Having written recently about the intersection of inspiration and technique in one’s art or craft, I come now to three related writings, all poems, about the commingled doings of inspiration, technique, difficulty, success, and of course everyone’s creative bugbear, failure. Let’s begin with a story told in first person, one of Robert Browning’s famous dramatic monologues. It’s called “Andrea del Sarto,” and has the subtitle “(called ‘The Faultless Painter’).” It’s much too long to reproduce here, so I’ll have to content myself with repeating the gist of it and giving you the most important quoted section for my post. It’s basically an imaginary monologue based upon the life of Andrea del Sarto, an actual painter, who was once a court favorite of King Francis I of France, but who was drawn away from court and from support of his aged parents by his infatuation for his wife Lucrezia, who was also his model, and who led him a dance. The poem itself indicates that she grudgingly gave him attention, even to his work, which was supporting them, and instead spent her time with a largely spurious “cousin,” a usage which implies that she was cheating on del Sarto.
Browning’s monologue is one which is filled with certain regrets del Sarto supposedly has about having left court and lost his following to paint pictures of Lucrezia for the odd patron who comes along and falls in love with her beauty. Of course, being in love with her himself to an uxurious degree, del Sarto constantly forgives her and speaks against his own ambitions. Still, they do not go entirely unmentioned. And when he comes to the subject of art, he not only gives himself a harsh consideration, but puts forth a “theory” of art, which shows that his work is also never far from his thoughts and that it is in fact the pull between his love and his art which is making him miserable. This is how that part of the poem goes, with its famous lines about heaven and achievement of the utmost:
“There burns a truer light of God in [my rivals],/In their vexed beating stuff and stopped-up brain,/Heart, or whate’er else, than goes on to prompt/This low-pulsed forthright craftsman’s hand of mine./Their work drops groundward, but themselves, I know,/Reach many a time a heaven that’s shut to me,/Enter and take their place there sure enough,/Though they come back and cannot tell the world./My works are nearer heaven, but I sit here./The sudden blood of these men! at a word–/Praise them, it boils, or blame them, it boils too./I, painting from myself and to myself/Know what I do, am unmoved by men’s blame/Or their praise either. Someone remarks/Morello’s outline there is wrongly traced,/His hue mistaken; what of that? or else,/Rightly traced and well ordered; what of that?/Speak as they please, what does the mountain care?/Ah, but a man’s reach should exceed his grasp,/Or what’s a heaven for? All is silver-gray/Placid and perfect with my art: the worse!”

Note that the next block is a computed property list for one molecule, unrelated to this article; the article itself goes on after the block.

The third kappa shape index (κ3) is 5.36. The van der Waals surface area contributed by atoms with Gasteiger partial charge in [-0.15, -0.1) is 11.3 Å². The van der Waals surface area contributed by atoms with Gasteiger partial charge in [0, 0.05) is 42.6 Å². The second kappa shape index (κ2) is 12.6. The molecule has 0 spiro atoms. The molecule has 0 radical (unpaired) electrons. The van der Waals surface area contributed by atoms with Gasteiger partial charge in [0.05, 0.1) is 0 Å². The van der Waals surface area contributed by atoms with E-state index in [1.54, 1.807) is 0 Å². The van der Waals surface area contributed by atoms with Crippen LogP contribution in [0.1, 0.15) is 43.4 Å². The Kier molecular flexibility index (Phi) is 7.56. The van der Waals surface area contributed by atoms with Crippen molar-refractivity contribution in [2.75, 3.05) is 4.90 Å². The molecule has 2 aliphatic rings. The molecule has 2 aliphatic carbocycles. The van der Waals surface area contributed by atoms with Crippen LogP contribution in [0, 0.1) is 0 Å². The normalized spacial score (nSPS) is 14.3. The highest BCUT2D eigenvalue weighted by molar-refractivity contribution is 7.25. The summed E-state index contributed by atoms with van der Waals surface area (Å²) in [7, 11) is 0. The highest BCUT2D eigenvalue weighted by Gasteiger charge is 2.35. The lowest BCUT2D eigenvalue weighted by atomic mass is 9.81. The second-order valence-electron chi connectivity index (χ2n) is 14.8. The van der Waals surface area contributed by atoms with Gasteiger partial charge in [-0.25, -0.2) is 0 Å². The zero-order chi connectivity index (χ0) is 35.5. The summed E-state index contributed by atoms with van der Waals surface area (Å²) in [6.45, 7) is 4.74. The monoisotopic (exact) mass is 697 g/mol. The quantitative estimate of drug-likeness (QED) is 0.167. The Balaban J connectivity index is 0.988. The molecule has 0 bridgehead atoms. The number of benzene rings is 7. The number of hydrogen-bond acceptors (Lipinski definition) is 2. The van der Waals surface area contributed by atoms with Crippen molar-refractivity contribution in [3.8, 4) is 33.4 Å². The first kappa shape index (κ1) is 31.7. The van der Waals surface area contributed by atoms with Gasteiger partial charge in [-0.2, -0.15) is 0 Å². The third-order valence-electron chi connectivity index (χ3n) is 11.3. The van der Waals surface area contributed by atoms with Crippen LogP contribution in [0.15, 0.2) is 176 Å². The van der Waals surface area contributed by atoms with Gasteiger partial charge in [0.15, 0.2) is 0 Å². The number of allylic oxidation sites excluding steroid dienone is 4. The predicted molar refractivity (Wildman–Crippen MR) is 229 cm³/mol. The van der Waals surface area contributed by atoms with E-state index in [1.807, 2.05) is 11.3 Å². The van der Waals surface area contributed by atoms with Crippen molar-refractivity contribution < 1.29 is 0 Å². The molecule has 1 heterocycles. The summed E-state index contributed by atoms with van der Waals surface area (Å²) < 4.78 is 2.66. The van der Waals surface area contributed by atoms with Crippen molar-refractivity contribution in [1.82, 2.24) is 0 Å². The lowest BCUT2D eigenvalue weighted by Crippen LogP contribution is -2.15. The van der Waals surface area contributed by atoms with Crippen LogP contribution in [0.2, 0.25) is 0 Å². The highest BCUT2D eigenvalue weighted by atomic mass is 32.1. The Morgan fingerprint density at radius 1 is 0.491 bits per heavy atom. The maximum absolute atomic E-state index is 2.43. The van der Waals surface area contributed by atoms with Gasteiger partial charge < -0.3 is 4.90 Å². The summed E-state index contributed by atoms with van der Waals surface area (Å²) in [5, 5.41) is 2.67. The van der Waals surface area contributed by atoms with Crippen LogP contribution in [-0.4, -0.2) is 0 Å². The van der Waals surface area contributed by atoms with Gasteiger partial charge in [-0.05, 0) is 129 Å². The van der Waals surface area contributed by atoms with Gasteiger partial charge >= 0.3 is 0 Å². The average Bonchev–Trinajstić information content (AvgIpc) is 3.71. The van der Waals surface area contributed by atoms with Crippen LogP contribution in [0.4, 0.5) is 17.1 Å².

And so on and so forth, comparisons to both lesser and greater painters of his time continuing. He criticizes his art, and sometimes to a hesitant and slight degree his model, Lucrezia, and says it’s “As if I saw alike my work and self/And all that I was born to be and do,/A twilight-piece.” All of this relates to his own strange pull amongst ambition, and perfection of craft, and love, with his awareness that the nature of aspiration demands one must always have another level to ascend to, another goal, something that possibly cannot be reached. His wife “rewards” his love for her in this manner willy-nilly, and it is as if he is a partially beaten man, wondering if his art will do the same thing.
Yeats, who has written many poems about art and artists and the life of the same has his own moments of expressing either a strange mixture of exhilaration and defeatism, or a calm acceptance of failure–the difference is, of course that the former is about his own work, the latter about that of another. In the first poem, he documents his contrary and mixed emotions of infatuation and personal vexation with his job as director-manager of the Abbey Theatre. It’s called “The Fascination of What’s Difficult”:
“The fascination of what’s difficult/Has dried the sap out of my veins, and rent/Spontaneous joy and natural content/Out of my heart. There’s something ails our colt/That must, as if it had not holy blood/Nor on Olympus leaped from cloud to cloud,/Shiver under the lash, strain, sweat and jolt/As though it dragged road-metal. My curse on plays/That have to be set up in fifty ways,/On the day’s war with every knave and dolt,/Theatre business, management of men./I swear before the dawn comes round again/I’ll find the stable and pull out the bolt.”
“Our colt” is of course the divine horse Pegasus, emblem of creative inspiration, yet Yeats shows quite clearly in this poem how he reacts to all the stops and starts and quandaries and problems of a practical nature that afflict those working in his theatre, with special reference to his own role and his temptation to “find the stable and pull out the bolt” and let the horse escape, probably more occasional than he lets on, since I suspect just writing this poem relieved some of the tension.